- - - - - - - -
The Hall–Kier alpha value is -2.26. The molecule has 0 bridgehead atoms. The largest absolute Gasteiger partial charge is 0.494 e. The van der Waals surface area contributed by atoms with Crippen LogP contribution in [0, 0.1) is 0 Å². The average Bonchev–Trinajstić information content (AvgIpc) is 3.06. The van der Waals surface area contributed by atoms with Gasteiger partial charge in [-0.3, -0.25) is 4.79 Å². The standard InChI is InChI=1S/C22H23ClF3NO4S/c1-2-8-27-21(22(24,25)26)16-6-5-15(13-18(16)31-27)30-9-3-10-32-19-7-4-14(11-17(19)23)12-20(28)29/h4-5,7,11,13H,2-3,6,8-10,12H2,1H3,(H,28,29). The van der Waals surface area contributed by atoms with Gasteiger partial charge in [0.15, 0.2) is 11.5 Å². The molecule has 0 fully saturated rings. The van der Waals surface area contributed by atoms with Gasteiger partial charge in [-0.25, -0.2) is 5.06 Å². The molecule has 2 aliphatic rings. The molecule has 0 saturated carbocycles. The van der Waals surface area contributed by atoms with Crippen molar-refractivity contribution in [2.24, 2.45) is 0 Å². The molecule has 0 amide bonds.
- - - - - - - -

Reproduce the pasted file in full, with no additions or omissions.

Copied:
The Hall–Kier alpha value is -2.26. The molecule has 0 bridgehead atoms. The largest absolute Gasteiger partial charge is 0.494 e. The van der Waals surface area contributed by atoms with Crippen LogP contribution in [0, 0.1) is 0 Å². The average Bonchev–Trinajstić information content (AvgIpc) is 3.06. The van der Waals surface area contributed by atoms with Gasteiger partial charge in [-0.3, -0.25) is 4.79 Å². The standard InChI is InChI=1S/C22H23ClF3NO4S/c1-2-8-27-21(22(24,25)26)16-6-5-15(13-18(16)31-27)30-9-3-10-32-19-7-4-14(11-17(19)23)12-20(28)29/h4-5,7,11,13H,2-3,6,8-10,12H2,1H3,(H,28,29). The van der Waals surface area contributed by atoms with Gasteiger partial charge in [0.15, 0.2) is 11.5 Å². The molecule has 0 fully saturated rings. The van der Waals surface area contributed by atoms with Gasteiger partial charge in [-0.25, -0.2) is 5.06 Å². The molecule has 2 aliphatic rings. The molecule has 0 saturated carbocycles. The van der Waals surface area contributed by atoms with Crippen molar-refractivity contribution in [2.24, 2.45) is 0 Å². The molecule has 0 amide bonds.